You're just jealous because you lack my extensive koalafications.


                    • #30
                      I have super short arms and legs. Like others have said above - I feel way better on a horse with a higher neck set (i.e. Friesian, Morgan, etc.) - but I don't have any of those so I have had to work it out with my horses with regular neck sets.

                      I had coaches yell at me for years to keep my hands lower - I finally decided to ignore them and my riding has improved leaps and bounds. I keep my shoulders back, my elbows at my side and maintain a straight line from bit to elbow, and then let my hands fall were they may (usually over the pommel of my saddle). The pain in my shoulders that I had for years is now gone, my seat and balance has improved and my horses are going much better as well. Because of my short arms I also have to ride with my hands a bit wider apart because I have teeny tiny forearms and a wide midsection.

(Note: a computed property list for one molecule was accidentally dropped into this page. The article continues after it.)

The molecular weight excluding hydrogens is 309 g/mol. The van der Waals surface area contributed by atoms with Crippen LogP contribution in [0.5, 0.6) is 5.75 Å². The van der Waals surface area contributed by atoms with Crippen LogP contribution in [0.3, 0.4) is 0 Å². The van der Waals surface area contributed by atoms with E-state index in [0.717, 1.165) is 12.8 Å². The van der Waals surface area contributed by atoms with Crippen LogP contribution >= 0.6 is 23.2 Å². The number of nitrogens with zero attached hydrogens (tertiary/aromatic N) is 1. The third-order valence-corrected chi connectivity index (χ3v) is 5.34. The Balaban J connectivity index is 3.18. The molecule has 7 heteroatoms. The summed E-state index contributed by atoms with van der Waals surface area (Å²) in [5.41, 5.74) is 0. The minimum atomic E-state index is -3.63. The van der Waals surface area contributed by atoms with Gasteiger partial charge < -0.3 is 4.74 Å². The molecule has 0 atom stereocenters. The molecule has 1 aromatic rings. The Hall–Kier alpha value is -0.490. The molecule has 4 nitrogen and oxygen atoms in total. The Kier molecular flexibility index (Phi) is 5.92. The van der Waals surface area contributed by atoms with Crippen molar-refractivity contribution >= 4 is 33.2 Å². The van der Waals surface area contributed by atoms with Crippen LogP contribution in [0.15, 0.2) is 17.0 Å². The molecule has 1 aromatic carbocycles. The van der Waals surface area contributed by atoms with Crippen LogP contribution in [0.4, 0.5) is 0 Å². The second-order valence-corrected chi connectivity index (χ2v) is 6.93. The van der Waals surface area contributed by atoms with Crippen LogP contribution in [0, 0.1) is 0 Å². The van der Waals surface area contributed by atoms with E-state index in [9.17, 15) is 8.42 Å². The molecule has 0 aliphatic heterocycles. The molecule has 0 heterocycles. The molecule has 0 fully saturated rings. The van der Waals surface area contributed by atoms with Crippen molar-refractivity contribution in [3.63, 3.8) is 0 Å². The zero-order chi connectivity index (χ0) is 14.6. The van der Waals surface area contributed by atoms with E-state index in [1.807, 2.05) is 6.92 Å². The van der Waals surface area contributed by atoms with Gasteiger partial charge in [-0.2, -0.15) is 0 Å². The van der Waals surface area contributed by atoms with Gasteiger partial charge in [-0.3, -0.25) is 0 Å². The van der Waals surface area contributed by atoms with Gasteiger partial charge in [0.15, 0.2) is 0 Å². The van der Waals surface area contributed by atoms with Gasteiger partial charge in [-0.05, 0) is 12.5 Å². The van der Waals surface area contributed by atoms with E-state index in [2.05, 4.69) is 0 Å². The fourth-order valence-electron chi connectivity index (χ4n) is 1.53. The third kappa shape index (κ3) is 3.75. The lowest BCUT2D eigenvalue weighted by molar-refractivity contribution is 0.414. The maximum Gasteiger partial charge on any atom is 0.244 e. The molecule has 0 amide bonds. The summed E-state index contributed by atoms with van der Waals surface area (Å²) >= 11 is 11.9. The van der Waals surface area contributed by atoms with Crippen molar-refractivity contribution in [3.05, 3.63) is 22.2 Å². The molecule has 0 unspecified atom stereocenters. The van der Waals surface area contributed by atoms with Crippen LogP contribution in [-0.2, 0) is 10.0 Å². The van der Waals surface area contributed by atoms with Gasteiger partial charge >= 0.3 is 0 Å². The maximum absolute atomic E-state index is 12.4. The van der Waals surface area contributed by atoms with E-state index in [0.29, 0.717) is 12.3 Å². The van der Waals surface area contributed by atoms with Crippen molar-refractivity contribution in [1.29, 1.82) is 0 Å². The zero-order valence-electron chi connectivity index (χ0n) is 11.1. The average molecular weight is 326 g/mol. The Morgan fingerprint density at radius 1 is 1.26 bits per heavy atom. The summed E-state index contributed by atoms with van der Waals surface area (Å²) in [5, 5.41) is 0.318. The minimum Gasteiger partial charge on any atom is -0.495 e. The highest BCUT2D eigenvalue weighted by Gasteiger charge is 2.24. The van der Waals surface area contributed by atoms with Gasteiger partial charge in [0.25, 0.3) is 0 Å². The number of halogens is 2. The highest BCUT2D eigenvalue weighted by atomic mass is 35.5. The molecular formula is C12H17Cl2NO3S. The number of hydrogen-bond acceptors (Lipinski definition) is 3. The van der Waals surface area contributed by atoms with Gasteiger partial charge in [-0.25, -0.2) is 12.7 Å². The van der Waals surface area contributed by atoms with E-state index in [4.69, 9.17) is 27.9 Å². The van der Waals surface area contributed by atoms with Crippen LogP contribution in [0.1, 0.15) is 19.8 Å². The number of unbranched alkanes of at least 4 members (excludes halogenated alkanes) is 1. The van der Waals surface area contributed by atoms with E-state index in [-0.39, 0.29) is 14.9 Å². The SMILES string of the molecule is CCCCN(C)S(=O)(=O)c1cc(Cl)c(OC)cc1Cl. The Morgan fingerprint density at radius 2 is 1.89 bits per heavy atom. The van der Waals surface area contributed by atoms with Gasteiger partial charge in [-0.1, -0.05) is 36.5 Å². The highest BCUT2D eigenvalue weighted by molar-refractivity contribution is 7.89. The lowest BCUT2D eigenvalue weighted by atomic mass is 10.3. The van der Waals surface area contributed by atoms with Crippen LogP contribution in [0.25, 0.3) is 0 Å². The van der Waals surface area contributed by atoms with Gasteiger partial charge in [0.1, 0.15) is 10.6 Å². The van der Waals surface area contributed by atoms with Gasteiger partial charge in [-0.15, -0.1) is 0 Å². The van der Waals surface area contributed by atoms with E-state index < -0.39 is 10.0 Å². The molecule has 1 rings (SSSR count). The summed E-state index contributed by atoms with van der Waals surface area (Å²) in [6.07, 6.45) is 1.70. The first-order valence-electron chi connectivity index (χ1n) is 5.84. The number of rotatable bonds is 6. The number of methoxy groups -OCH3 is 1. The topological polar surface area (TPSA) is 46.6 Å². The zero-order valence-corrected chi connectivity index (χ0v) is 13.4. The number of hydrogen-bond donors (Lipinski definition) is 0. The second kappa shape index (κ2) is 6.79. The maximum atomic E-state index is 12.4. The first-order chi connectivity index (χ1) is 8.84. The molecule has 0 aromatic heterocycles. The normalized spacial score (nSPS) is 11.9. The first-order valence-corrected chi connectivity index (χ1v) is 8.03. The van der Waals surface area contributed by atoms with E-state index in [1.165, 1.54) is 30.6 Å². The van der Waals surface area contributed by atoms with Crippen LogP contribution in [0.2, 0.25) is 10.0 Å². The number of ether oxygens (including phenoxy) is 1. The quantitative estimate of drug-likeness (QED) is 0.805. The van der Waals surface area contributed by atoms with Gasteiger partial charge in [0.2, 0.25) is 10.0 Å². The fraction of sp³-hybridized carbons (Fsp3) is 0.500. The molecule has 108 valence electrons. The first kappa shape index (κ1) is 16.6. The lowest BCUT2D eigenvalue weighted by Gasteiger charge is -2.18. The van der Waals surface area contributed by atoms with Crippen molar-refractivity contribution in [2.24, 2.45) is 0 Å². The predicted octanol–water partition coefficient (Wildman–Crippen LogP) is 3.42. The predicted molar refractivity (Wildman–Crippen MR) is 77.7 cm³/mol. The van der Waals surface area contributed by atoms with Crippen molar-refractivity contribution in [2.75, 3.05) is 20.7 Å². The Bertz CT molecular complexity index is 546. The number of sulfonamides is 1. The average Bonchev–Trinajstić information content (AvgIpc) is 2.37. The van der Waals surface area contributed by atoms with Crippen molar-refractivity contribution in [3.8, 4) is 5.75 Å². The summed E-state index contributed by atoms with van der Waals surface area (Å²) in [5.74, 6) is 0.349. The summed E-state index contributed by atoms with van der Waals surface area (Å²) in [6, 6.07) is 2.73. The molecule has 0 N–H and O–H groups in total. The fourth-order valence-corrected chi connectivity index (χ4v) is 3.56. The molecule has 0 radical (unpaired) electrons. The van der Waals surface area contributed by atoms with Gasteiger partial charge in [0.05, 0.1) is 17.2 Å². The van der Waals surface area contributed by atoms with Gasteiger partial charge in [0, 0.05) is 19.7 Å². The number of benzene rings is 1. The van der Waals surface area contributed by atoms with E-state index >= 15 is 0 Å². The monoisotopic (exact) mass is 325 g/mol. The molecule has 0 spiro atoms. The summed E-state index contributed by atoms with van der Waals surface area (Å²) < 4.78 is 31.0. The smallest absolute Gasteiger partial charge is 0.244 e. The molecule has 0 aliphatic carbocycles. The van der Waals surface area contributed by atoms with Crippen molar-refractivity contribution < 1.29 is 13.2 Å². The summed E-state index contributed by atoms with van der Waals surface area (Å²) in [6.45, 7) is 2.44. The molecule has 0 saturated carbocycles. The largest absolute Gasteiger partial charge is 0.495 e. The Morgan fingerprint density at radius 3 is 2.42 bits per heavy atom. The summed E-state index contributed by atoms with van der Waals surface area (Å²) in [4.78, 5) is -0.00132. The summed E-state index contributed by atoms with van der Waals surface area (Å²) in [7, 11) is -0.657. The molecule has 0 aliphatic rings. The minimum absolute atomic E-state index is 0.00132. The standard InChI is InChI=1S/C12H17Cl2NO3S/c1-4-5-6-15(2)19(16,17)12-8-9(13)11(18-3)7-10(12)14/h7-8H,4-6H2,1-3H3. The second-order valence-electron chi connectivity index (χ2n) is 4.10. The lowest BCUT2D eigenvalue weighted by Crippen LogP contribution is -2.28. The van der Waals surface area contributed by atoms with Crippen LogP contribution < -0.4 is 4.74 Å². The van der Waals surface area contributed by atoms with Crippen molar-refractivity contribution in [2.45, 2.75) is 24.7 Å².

The main thing I am jealous about normal armed riders is that they can pat their horses necks while riding - I have to lean way forward to even reach the withers for a quick scratch.
                      Be firm, fair, kind, clear, consistent, patient, and, above all else, maintain a sense of humour.